2 tsp. Dijon mustard
½ a large shallot, finely chopped
1 tablespoon of chopped fresh herbs, any combination of parsley, chervil, chives, tarragon, and dill

For the salad:
1 head of lettuce (I like to use butter or bibb lettuce.) 
2 pounds baby potatoes of various shades (I love that brilliant purple!)
2 medium heads of broccoli, cut or snapped into florets (I keep 2-3 inches of stalk attached.)
8 eggs, medium- or hard-boiled, peeled
2 tablespoons capers, rinsed and dried
Salt flakes
Freshly ground pepper

Make the dressing:
Put all of the dressing ingredients in a jar and shake well.  Taste.  If the vinegar's too kicky, you can add another tablespoon or so of oil.

Prepare the salad:
Wash the potatoes, put them in a pot, and cover them with water.  Bring to a boil, then lower to a simmer.  Cook until fork-tender which, depending on the size of your potatoes, will take between 10 and 20 minutes.  Drain and set aside to cool.  Steam the broccoli until just tender, and set it aside, too.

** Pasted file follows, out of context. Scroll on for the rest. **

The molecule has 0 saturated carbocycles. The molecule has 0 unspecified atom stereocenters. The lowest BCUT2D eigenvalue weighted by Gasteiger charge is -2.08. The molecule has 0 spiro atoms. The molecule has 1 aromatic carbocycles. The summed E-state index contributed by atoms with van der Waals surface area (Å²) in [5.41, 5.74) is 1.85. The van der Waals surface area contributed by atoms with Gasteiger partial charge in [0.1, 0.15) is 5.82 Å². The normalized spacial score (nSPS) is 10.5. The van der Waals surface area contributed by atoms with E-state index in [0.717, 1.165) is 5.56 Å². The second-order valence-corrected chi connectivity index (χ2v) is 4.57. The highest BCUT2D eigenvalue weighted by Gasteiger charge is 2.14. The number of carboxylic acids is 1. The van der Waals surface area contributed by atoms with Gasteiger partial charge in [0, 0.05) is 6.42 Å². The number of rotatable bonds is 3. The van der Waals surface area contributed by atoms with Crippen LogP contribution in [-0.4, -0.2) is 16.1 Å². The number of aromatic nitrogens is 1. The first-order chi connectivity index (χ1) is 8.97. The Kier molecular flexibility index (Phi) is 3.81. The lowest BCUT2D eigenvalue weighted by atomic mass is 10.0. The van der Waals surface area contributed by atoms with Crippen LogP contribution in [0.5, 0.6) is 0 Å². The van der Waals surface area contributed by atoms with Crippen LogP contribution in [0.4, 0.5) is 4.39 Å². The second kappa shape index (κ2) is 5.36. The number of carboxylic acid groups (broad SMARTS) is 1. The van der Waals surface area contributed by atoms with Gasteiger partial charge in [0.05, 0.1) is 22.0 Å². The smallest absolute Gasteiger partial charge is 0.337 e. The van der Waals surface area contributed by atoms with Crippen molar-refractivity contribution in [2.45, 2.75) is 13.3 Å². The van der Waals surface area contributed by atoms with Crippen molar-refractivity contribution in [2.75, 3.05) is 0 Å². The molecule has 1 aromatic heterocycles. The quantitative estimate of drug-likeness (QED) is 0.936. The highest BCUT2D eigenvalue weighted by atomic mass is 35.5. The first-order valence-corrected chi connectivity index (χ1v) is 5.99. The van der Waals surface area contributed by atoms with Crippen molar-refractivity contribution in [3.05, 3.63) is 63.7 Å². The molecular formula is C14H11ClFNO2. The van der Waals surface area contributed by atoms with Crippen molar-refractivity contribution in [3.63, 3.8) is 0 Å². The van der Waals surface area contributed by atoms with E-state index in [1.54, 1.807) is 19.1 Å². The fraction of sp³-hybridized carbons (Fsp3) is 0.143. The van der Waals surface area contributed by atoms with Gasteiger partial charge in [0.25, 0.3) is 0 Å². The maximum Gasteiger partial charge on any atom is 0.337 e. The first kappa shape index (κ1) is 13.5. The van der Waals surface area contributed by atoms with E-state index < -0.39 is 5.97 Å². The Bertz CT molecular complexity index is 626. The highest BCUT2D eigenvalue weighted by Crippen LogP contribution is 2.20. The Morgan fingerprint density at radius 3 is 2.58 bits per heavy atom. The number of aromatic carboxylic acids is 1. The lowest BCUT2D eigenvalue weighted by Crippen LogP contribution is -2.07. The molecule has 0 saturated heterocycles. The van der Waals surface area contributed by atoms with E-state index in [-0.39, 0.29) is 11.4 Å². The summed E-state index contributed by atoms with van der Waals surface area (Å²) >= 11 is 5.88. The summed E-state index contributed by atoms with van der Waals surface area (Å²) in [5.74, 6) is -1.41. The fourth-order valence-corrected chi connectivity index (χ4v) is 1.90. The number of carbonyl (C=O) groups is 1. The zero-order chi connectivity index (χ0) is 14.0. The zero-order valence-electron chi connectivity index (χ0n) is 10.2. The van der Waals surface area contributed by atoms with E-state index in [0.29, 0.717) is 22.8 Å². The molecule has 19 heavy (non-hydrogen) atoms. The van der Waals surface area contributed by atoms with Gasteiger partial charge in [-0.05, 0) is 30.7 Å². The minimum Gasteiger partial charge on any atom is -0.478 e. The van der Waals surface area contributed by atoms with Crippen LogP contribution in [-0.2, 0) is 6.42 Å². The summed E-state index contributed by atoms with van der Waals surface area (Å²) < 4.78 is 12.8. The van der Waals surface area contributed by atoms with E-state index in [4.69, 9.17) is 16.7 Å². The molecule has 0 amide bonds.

While the potatoes and broccoli are cooking, wash the lettuce in cold water, spin it dry, then roll it loosely in towels to absorb any remaining droplets of water.

Slice the potatoes and hard boiled eggs in half. 

Assemble:
Gently toss the lettuce in a large bowl with about three tablespoons of the dressing.  (You can use more or less, according to your taste.)  Lay the dressed leaves on a large platter and arrange the eggs, broccoli, and potatoes on top.  Drizzle with more of the dressing, and sprinkle a few flakes of salt on each of the eggs.  Scatter the capers over the plate, and serve with black pepper for grinding.

Serves 4.

9 comments:

Tracy said...

Clever. Both.

Omeletta said...

How have I never heard of sauce gribiche!? This sounds incredible, perfect summertime salad. Cannot wait to try- thank you!

pad thai said...

Looks lovely... gonna try it! ;)

Jess said...

Tracy, Omeletta, pad thai, hello! Thanks for your notes, and happy week to you!

racheleats said...

I too like Sauce Gribiche very much indeed. 'but still fudgy' - such a good way to put it.

Tamar Genger @joyofkosher said...

I am not usually a fan of hard boiled eggs in my salad, but this version changes my mind, I also like the idea of keeping them medium boiled, sounds perfect for Shabbat lunch.

Christina said...

made this for dinner on sunday...really yummy! i've made a version that involved roasting the potatoes and broccoli before, but this is a much better take on the recipe for summer. ate it hot for dinner sunday, but was equally tasty cold for lunch the next day.

Jess said...

So glad you enjoyed, Christina!

Rachel and Tamar, a belated thank you for your notes.

alanachernila said...

Oh, Jess- I'm abandoning everything to make this for lunch. Now. That's what you've done to me.